Dr. Pratt: Yeah, it's important to remember it really is important. I don't know how to say this more strongly, that while there is not consistency in terminology — in fact, we say that Bible writers had liberty or freedom or flexibility in the terminology they used, a wide flexibility. They did derive some from the Old Testament and that sort of narrowed things down, but the wide variety conceptually they did not differ from each other, at certain deep levels. We need to even think about concepts in this respect. Concepts are not just simple things themselves. The ideas we have in our minds are very complicated, even things that we think are simple are complex, and sometimes you have to go fairly deeply into the conceptual mindset of a person to find commonality with another. But when it comes to Bible writers, we don't think that they contradicted each other. That's our commitment and our belief because we they all spoke on behalf of God, and were inspired by Holy Spirit, so you can read them, and if you read them carefully enough on the conceptual level, you'll find they don't really disagree with each other, but they on the surface level of the words that they use. I mean the Apostle Paul said, I think it's fair to say, a summary, that a person is justified by faith alone. Now if you take that as a fair summary of what the Apostle Paul said in the book of Romans, then we have to say on a level of language that James contradicted him flat out, because James says that a man is not justified by faith alone. Now it could not be said any plainer than that. And on the level of the words that they're using, they sound like they are contradicting each other just toe-to-toe. Now what we believe is, because both of these people are speaking by the inspiration of Holy Spirit, is that while the words they're using seem to be contradictory, the concepts that are beneath them are not contradictory.
So let's talk about that for a minute. What did Paul mean by justification? Okay, that's the question. Well, I think in Romans where he's talking about it being by faith alone, he's using the word made righteous or justified, he's using that to indicate what happens initially when a person comes to Christ in faith. That person is rendered righteous in the eyes of God, and the righteousness of Christ is imputed to him. Well, James is not talking about what happens initially in a persons' life, obviously, because he talking about Abraham sacrificing Isaac and all those kinds of things and how faith without works is dead. And so he's talking about the ongoing Christian life and how justification occurs over and over and over and over again, and that would drive Paul crazy and most theologians crazy, most Protestants anyway, but that's the way he's using the term. And so in terms of normal Pauline understandings, what James is using the word justification for is what we think Paul would say sanctification is. Okay? Even though Paul uses the word sanctification to mean justification, too, but anyway, the idea of the ongoing. This is once again you see the need for sometimes pushing the technical words aside and saying what are we really talking about here? Are we talking about what happens initially to a person when they come to Christ? Or are we talking about something that's ongoing? Well, Paul's talking about what happens initially, and then James is talking about what's ongoing. And, of course, Paul and James are not disagreeing at that level, because the old adage is, we're justified by faith alone, but faith that justifies is never alone. And so that's a theological way of saying that Paul and James are right.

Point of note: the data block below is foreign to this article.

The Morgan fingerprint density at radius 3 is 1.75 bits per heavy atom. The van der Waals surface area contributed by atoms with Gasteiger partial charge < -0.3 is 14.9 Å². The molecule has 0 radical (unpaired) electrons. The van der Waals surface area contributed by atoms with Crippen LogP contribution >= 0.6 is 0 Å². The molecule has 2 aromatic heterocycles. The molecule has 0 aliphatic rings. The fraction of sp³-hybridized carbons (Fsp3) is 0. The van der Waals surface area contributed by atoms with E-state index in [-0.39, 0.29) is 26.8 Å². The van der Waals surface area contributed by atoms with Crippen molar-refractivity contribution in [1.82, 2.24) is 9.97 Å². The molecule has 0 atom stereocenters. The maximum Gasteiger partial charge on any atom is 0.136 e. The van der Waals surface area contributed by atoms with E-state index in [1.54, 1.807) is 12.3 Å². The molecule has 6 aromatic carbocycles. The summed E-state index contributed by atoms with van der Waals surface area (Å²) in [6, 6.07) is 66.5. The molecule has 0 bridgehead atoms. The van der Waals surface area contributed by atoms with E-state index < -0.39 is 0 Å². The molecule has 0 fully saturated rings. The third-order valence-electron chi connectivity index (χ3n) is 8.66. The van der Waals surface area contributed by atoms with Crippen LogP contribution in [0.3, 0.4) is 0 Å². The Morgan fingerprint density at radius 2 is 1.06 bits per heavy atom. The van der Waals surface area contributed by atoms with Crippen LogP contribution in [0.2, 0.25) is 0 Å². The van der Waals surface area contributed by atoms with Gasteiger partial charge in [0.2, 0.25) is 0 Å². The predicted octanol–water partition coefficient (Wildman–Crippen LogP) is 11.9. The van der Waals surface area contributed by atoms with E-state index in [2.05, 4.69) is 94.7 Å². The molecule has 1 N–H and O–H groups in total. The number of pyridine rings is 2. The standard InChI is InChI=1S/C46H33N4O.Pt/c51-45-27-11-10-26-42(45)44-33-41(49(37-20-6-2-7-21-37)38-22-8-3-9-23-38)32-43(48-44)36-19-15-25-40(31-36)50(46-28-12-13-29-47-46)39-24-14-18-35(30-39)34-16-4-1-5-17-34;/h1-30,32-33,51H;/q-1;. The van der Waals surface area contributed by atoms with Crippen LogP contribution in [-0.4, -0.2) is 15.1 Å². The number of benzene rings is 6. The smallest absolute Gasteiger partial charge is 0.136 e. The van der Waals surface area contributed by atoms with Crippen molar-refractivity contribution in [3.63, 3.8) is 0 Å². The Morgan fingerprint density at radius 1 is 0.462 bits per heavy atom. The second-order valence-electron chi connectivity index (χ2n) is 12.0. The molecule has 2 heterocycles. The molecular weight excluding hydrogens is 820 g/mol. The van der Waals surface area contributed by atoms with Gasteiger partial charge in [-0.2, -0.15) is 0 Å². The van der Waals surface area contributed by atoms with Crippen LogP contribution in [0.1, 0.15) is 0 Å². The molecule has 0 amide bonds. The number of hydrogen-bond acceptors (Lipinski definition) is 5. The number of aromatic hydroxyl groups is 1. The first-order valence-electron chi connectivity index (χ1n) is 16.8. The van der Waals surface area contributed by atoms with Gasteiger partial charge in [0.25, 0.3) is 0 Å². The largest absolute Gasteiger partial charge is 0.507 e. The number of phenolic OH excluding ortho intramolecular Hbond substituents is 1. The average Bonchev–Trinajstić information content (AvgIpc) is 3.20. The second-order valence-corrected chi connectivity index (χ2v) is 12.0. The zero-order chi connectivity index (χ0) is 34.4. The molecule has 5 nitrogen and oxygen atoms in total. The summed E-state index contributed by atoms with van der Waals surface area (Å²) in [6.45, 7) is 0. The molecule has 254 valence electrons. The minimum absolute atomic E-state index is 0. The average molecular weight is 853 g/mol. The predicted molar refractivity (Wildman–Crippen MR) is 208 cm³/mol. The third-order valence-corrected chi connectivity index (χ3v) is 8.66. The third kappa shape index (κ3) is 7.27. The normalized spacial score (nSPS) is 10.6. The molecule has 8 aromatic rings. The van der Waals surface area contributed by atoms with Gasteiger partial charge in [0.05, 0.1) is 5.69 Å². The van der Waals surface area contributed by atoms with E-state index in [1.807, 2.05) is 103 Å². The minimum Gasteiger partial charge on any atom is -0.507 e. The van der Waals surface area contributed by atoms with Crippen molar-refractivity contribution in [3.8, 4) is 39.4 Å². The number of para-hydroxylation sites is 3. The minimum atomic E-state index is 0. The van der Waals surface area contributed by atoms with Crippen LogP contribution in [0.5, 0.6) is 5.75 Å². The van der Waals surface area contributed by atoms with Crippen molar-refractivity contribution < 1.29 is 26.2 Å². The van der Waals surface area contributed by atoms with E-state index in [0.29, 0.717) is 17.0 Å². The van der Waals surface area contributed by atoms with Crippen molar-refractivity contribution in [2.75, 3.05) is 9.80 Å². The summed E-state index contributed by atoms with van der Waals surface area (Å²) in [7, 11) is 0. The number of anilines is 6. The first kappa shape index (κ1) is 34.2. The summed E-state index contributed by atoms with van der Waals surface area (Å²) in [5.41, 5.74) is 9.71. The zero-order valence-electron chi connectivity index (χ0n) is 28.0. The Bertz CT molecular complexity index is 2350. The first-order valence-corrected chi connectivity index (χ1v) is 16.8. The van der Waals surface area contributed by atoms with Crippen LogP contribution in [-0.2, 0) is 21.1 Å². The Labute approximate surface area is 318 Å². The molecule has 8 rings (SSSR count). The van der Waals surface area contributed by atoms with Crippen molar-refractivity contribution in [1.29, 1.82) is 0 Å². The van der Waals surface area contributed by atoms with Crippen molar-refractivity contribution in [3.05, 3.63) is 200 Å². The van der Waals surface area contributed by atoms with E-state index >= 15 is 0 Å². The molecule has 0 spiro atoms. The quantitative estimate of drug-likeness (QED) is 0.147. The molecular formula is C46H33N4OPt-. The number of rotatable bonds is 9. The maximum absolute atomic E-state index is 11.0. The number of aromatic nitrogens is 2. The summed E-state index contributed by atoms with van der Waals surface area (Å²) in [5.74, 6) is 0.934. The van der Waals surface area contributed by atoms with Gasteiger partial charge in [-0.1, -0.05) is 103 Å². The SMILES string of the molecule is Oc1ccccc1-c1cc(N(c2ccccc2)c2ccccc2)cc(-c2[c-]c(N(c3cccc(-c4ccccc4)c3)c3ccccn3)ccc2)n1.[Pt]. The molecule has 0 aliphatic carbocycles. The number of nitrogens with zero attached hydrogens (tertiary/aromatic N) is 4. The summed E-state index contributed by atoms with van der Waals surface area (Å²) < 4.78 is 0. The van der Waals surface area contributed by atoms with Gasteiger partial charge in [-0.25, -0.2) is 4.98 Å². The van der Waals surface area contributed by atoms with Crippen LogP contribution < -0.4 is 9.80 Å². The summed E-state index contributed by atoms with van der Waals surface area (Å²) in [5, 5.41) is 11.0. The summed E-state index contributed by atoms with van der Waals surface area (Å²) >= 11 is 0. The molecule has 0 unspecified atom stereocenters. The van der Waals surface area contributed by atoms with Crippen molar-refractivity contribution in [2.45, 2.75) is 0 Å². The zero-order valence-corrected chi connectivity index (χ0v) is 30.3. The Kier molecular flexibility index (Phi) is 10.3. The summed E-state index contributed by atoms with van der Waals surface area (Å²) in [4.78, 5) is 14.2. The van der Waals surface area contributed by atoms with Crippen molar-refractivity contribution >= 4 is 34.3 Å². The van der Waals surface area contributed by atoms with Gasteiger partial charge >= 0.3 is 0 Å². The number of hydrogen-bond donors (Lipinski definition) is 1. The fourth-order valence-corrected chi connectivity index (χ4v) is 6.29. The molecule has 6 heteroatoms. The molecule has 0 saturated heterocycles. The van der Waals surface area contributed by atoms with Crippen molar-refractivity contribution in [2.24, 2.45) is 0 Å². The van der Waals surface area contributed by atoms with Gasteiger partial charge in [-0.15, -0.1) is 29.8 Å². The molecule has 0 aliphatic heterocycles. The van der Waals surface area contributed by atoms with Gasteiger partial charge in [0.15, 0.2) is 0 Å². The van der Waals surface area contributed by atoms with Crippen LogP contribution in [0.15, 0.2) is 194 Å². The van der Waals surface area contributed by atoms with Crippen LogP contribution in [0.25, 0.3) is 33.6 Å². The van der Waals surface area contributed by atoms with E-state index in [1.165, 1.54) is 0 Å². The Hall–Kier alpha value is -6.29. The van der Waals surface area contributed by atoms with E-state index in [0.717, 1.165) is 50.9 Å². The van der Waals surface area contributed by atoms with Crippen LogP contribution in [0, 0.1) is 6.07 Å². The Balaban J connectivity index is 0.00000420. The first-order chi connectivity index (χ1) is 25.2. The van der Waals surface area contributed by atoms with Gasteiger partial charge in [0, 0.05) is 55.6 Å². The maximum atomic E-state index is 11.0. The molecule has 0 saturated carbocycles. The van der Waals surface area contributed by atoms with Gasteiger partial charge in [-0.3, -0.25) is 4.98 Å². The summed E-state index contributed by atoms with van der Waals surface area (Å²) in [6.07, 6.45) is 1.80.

We have to hold that I think as Christians, because we believe in the inspiration of Scripture, and we believe that God wouldn't tell us one thing and then tell us the opposite of it. But it is difficult at times. And the cues that we find in the Bible You know, the question is how can you identify the concepts even though they're using words that seem to be contradictory? And the only answer to that is careful exegesis. That really is it, careful interpretation, where you take big chunks of the Bible and you try to understand, say, all the writings of Paul. You would want to look and see how Paul uses the word justification everywhere and then notice that there are different meanings that he attaches to that at different times and in different concepts associated with it in different context. And you'd look at James to see if James really believes that justification is something that happens over and over and over again, or if that's just his way of talking about what we would tend to call sanctification.
How important is it to understand the differences between biblical writers?
Student: Help me here. I'm really trying to come to grips with the importance of understanding the writer. So many different writers, you know, writing in scripture over so many different years, but you know, sometimes I'll hear someone preach and they never mention the writer, his background, anything about him. How important is it for us to understand and to help our people understand the differences of the writers?